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“The November Lamassus” © 2023 by nino

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The Persian

The Persian leaves a pool of regurgitated kibble in the foyer. Cassie wipes up the mess, refills its water bowl, and cracks open a can of Fancy Feast. She waits, but the cat refuses to be drawn.

Poisonous green light leaks from the seams around the bedroom door. Cassie sticks her head in long enough to make sure no miasma has escaped from the splintered black mirror leaning against the far wall.

Something huge and soft brushes up against the backs of her calves. She scoops the cat up before it can dive under the bed.

Cassie closes the door, empties the litter box, and checks the Persian off her list for Tuesday.



The Magic Goldfish

Ye Xian’s fiancé is a fintech billionaire from Shanghai. He owns a yacht and several small Caribbean islands. Before they met, Ye Xian says, she was a curator for the Vancouver Art Museum, specializing in Chinese earthenware and bronzes. Now, she says in a languid voice, she doesn’t do much at all.

Ye Xian’s Vancouver condo, an engagement present, is minimalist and tasteful. The only shoes by the door are her champagne-colored slippers and, later, Cassie’s battered Doc Martens.

The goldfish is three meters long. Its tank fills the living room.

“They get really big under the right conditions,” Ye Xian says apologetically.

“He must love you a lot,” Cassie says.

“He does,” Ye Xian says. Neither of them means the fiancé. “My mother gave him to me.”

Ye Xian leaves for one of her fiancé’s islands. Cassie sleeps on the elegant midcentury modern guest futon and feeds the fish at regular intervals, looking into its luminous golden eyes, each one the size of a baseball.

In the garbage, she discovers fishbones as long as spears.




Cassiopeia Fung’s sitting services are in demand. She’ll travel anywhere inside the Vancouver metro area and sit anything as long as it isn’t human, be it house, goldfish, or gaping maw to the underworld. She charges a reasonable rate, which is sometimes no rate at all.

Her clients find her through word of mouth, through Craigslist, through premonition. They communicate with her via text and email and psychic and personal assistant and attorney.

They ask her questions. They ask about her previous jobs. Her worst. Her first.

If she decides to answer, Cassie always tells the truth.

Worst: The network executive who kept a mermaid in her West Point Grey mansion. The mermaid had a two million-gallon tank with a beautiful view of the inlet and a species-appropriate carnivorous diet. She was covered in teethmarks from gnawing at her own flesh.

First: Her sister Andy’s pet rock. Cassie took it to school in her pocket and kept it safe the whole day.



One Burning Tree

The bonsai sequoia—the oxymoron to end all oxymorons—has been in Toby Inamori’s family for eighty years. Its predecessor, an ancient camphor tree, was lost in 1942 when Toby’s great-grandmother was sent to an internment camp in Dufrost, Manitoba. Toby’s instructions for Cassie are simple, and his regret is immense.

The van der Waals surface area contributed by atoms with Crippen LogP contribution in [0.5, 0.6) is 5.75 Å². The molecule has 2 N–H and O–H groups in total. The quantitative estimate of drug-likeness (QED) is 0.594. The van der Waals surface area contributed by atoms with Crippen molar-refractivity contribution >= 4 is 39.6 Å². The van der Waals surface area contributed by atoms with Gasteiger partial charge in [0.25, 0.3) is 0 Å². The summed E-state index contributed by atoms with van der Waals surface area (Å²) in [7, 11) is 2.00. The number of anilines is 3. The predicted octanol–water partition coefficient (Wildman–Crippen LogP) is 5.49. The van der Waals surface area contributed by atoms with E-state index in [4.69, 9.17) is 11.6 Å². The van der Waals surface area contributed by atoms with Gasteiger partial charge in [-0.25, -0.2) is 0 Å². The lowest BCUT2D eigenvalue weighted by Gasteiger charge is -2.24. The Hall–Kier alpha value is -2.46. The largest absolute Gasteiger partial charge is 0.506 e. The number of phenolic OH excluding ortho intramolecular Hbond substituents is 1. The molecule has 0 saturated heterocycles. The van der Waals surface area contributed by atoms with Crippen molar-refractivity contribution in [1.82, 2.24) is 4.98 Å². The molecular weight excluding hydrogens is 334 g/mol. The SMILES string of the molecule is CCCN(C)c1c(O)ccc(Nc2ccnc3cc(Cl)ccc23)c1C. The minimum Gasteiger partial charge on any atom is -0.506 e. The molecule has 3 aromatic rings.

“I wish I could be here to see it,” he says. “But I can’t miss this conference. My boss will skin me alive.” He groans. “The last time it happened I was twelve and more interested in playing Pokemon. I was such a brat.”

“Don’t beat yourself up,” Cassie says. “My sister and I were the same way when we were kids.”

“Ungrateful?” Toby suggests. “Oblivious?”

“Mesmerized by anime.”

Toby laughs. “I see.”

“I’ll take lots of pictures,” Cassie promises. “Video, too.”

At sunset, she uses the lighter Toby leaves on the kitchen counter to set the bonsai on fire. The tree burns long into the night. In the morning, Cassie films a time-lapse video as a golden sapling begins to unfurl in the ash.



Bruce the Pug

The cashier at Mak N Cheese is new and melancholy, with blue-tinged fingertips and a name tag that says HANEUL SHE/THEY (jagged capitals), fav cheese MUENSTER (bubble letters). Cassie orders a cauliflower cheese to stay and eats her bowl of Gruyère and gouda and tender white florets by the window. The rain begins and people rush past with wet faces.

Makhesh himself comes out to bus her table. Bucheron! Bucheron! Bucheron! his name tag says. “How’re you holding up?”

Cassie decides not to answer. “I’m sitting that purple Victorian on Cambie.”

Mak whistles. “That place is mega haunted.”

“Nah,” Cassie says. “I don’t do ghosts. It’s just a lonely old house.”

She thinks the house likes her. When she opens the curtains every morning they feel soft and damp on her hands, like a series of friendly licks from an inquisitive puppy.

“You booked up?” Mak asks. “Lola and I are headed stateside for American Thanksgiving.”

“I can squeeze you in,” Cassie says. “But only because I love you. I mean, I don’t love you, I love Bruce. Bruce is the best.”

“Awesome,” Mak says. “We'll call you.”



The Hydra

Korene is a quiet opalescent coil with eight mouths and sixteen shining black eyes. Her mother wears her like a piece of avant-garde jewelry. Her mother moves and talks incessantly; her mother gestures and gabbles and clucks.

“It’s the fifth head,” Korene’s mother says. “The fifth head is the head with all the issues. Mouth rot, ear infections, dysecdysis … She came to the shelter with eight heads. We have no idea what happened to the ninth one. It’s always been a stump.”



The Kitchen God

“Of course,” Lucas Lee says, “it’s all nonsense. But if it keeps the old man happy …”

Lucas runs Fly Restaurant, a Sichuan concept inspired by the eponymous hole-in-the-wall joints in Chengdu. Vancouver foodies rave about his liang fen and savory dofu hua, served tapas style in the tiniest of portions. When Lucas contacts Cassie, he offers to pay her with a single dinner, standard retail value 250 CAD.

Fly Restaurant has an industrial kitchen, all futuristic appliances and polished steel. Lucas’s father’s kitchen is homey and small and poorly ventilated: moisture peels the paint from the walls. The shrine is high up in the corner, perched on a cabinet.

The avatar of the Kitchen God, battery-operated, glowers at Cassie through a layer of dust.

“Be careful when you climb up there,” Lucas says. “Use your own stepladder, if you have one. Ours is wobbly. That’s how … you know.”